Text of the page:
iPhone 11 vs. Fujifilm XQ1

Omni Barton Creek - Austin, Texas (Fujifilm XQ1)

Omni Barton Creek – Austin, Texas (Fujifilm XQ1)

Omni Barton Creek - Austin, Texas (iPhone 11)

Omni Barton Creek – Austin, Texas (iPhone 11)

Last month, during the high season for holiday parties, I went to the Omni Barton Creek Resort. It’s a really nice hotel located in the affluent western suburbs of Austin. I had a great time with my wife and meeting friends, though my once yearly suit-wearing was decidedly uncomfortable. Of course, I was also doing photography tests because my mind never drifts too far from photography.

I’ve played with and extolled the virtues of the Fujifilm XQ1, which I called the ultimate party camera. It’s my latest camera that I recently purchased from a friend. This compact enthusiast camera fits well in a suit pocket and has the awesome flash and ambient light blending technology. So how does the newest iPhone 11 stack up against the Fuji?

Very well, actually. Surprisingly so. The new iPhone 11 and iPhone 11 Pro night mode is a game-changer. I’ve mentioned in my newsletter and maybe on the blog, that for 99% of the people, the iPhone 11 will make better pictures than with any other camera. If you have the top 1% of photographic expertise, perhaps a more sophisticated camera will yield better images. But, it takes a lot of knowledge and a lot of work.

I’ve compared the iPhone 11 vs my other cameras before, at the Driskill Hotel Christmas Tree. The iPhone did great, though my family thought my other cameras yielded better images. But, for today’s quick test, I’m testing a 2013 vintage enthusiast camera against the newest smartphone technology.

In all honesty, I think the iPhone 11 produced a better image than the Fuji XQ1. Keep in mind that I have a lot more photographic expertise than most people. I shot the XQ1 to optimize image quality. I post-processed the RAW image using Capture One, a professional image processing software. Then, I did AI-based noise reduction using Topaz Software. Yet a simple snap from the iPhone 11 yielded a better picture. I did slightly alter the iPhone image to match the colors, but that’s about it.

Quite amazing, really. Sure, If I used my larger cameras with a bigger sensor, I can still make a high-quality photograph. I can also use a tripod to make the image at the lowest ISO. But, in a real-world, hand-held test of compact cameras, the iPhone has bested a 2013 enthusiast camera.

The bottom line is that, for most people, their most recent iPhone will make spectacular images in even tough conditions. It’s truly extraordinary how the latest sensor and AI technologies have leveled the playing field.

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10 thoughts on “iPhone 11 vs. Fujifilm XQ1

  1. Phones take good pictures nowadays, but: (i) good ones are expensive (how much did you pay your iphone and your xq1?); (ii) phones are limited in the choice of lenses, especially teles (they call tele a 50 mm equivalent); (iii) their ergonomics is dreadful.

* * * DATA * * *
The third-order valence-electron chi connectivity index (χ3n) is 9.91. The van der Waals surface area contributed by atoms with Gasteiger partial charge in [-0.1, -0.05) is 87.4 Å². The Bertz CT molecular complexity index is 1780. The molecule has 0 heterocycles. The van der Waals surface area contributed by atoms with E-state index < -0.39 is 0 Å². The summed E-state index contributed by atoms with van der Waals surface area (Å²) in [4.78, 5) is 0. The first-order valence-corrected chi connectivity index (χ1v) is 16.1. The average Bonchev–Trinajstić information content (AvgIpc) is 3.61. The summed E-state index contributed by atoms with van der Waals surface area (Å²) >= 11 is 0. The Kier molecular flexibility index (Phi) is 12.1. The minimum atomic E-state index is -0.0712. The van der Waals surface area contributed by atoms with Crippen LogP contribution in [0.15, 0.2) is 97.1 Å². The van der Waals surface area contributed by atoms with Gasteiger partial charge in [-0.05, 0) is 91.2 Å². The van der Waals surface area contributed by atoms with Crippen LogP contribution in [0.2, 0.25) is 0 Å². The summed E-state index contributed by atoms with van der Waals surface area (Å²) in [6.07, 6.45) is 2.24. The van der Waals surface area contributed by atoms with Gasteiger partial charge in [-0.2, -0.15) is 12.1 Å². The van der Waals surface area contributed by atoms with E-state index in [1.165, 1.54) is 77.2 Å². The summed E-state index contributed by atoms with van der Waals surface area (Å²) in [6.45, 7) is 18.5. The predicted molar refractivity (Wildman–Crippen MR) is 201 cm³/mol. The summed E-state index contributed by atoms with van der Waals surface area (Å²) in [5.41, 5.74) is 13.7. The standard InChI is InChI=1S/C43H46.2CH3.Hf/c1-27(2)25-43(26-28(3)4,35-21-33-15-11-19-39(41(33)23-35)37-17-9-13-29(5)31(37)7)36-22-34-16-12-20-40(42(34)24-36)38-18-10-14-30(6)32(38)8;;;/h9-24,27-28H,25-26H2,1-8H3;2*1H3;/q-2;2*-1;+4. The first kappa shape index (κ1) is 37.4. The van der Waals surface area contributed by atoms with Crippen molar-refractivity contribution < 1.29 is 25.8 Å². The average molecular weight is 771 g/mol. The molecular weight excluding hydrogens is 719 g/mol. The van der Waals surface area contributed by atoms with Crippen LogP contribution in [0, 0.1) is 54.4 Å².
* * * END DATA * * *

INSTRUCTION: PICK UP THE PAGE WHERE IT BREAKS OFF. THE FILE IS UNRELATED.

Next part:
1. Sorry, in my last comment I forgot thanking you for your site and wishing you a happy 2020. I do this now!

    2. Yes, agree Andrea. The iPhone is significantly more expensive than the 7-year-old Fuji compact camera. I don’t use my iPhone for serious photography, but it’s nice to know that it can now make decent photos in a pinch.

  2. It’s hard to see a difference. On a computer screen, especially mobile screens, most images will look good. A truer test is what these images will look like printed, especially at sizes above 10”. But most people aren’t making prints anymore.

    1. I used to say that smartphone photos only look good on small smartphone screens. That’s changed. A dark mode photo even looks decent on a 27″ monitor. But, yes, I agree with you. These smaller pictures work fine for blogging or for memories of an event. It’s not the kind of photo that I would print, large or small.

  3. impressive comparison. I would suspect most photographers would get both anyway (the camera and the phone), but considering the price difference (specially in $$ per year, phones don’t last that long) it is not really a fair comparison. Or maybe it is, since phones do other things than just taking pictures. I just don’t know lol. Agree with Andrea, though. At the end, the possibility of using different lenses is quite a critical difference.

    1. I suspect for most people, their smartphone is the only camera they use. Only crazy enthusiasts like me (and some others who visit this blog) continue to shoot with dedicated cameras. It was a fun comparison to make.

      The new iPhone does really impressive things automatically. It shows how dumb all the dedicated cameras are. They solely rely upon the expertise of the photographer.

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